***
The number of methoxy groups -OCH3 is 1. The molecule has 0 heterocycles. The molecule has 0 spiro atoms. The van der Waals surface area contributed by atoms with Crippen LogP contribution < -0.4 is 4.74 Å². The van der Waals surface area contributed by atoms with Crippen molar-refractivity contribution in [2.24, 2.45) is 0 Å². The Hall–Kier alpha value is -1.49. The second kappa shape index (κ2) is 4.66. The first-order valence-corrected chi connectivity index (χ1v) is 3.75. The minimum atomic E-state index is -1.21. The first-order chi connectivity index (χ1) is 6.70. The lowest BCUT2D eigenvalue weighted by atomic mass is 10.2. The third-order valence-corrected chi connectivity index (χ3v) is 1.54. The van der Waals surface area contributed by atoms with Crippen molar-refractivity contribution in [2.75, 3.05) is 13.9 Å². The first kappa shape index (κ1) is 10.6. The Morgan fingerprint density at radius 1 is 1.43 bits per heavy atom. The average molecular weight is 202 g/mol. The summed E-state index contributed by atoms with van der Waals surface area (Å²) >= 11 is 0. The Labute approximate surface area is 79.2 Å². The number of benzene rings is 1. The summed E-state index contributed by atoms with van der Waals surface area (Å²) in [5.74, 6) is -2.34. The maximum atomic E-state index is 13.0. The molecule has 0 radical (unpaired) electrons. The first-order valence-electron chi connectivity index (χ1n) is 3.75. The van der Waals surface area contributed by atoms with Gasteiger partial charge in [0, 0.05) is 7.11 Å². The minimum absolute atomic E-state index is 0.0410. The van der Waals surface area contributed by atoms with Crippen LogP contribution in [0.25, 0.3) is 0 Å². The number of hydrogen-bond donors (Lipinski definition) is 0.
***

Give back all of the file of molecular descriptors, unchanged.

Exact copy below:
The number of methoxy groups -OCH3 is 1. The molecule has 0 heterocycles. The molecule has 0 spiro atoms. The van der Waals surface area contributed by atoms with Crippen LogP contribution < -0.4 is 4.74 Å². The van der Waals surface area contributed by atoms with Crippen molar-refractivity contribution in [2.24, 2.45) is 0 Å². The Hall–Kier alpha value is -1.49. The second kappa shape index (κ2) is 4.66. The first-order valence-corrected chi connectivity index (χ1v) is 3.75. The minimum atomic E-state index is -1.21. The first-order chi connectivity index (χ1) is 6.70. The lowest BCUT2D eigenvalue weighted by atomic mass is 10.2. The third-order valence-corrected chi connectivity index (χ3v) is 1.54. The van der Waals surface area contributed by atoms with Crippen molar-refractivity contribution in [2.75, 3.05) is 13.9 Å². The first kappa shape index (κ1) is 10.6. The Morgan fingerprint density at radius 1 is 1.43 bits per heavy atom. The average molecular weight is 202 g/mol. The summed E-state index contributed by atoms with van der Waals surface area (Å²) >= 11 is 0. The Labute approximate surface area is 79.2 Å². The number of benzene rings is 1. The summed E-state index contributed by atoms with van der Waals surface area (Å²) in [5.74, 6) is -2.34. The maximum atomic E-state index is 13.0. The molecule has 0 radical (unpaired) electrons. The first-order valence-electron chi connectivity index (χ1n) is 3.75. The van der Waals surface area contributed by atoms with Gasteiger partial charge in [0, 0.05) is 7.11 Å². The minimum absolute atomic E-state index is 0.0410. The van der Waals surface area contributed by atoms with Crippen LogP contribution in [0.25, 0.3) is 0 Å². The number of hydrogen-bond donors (Lipinski definition) is 0.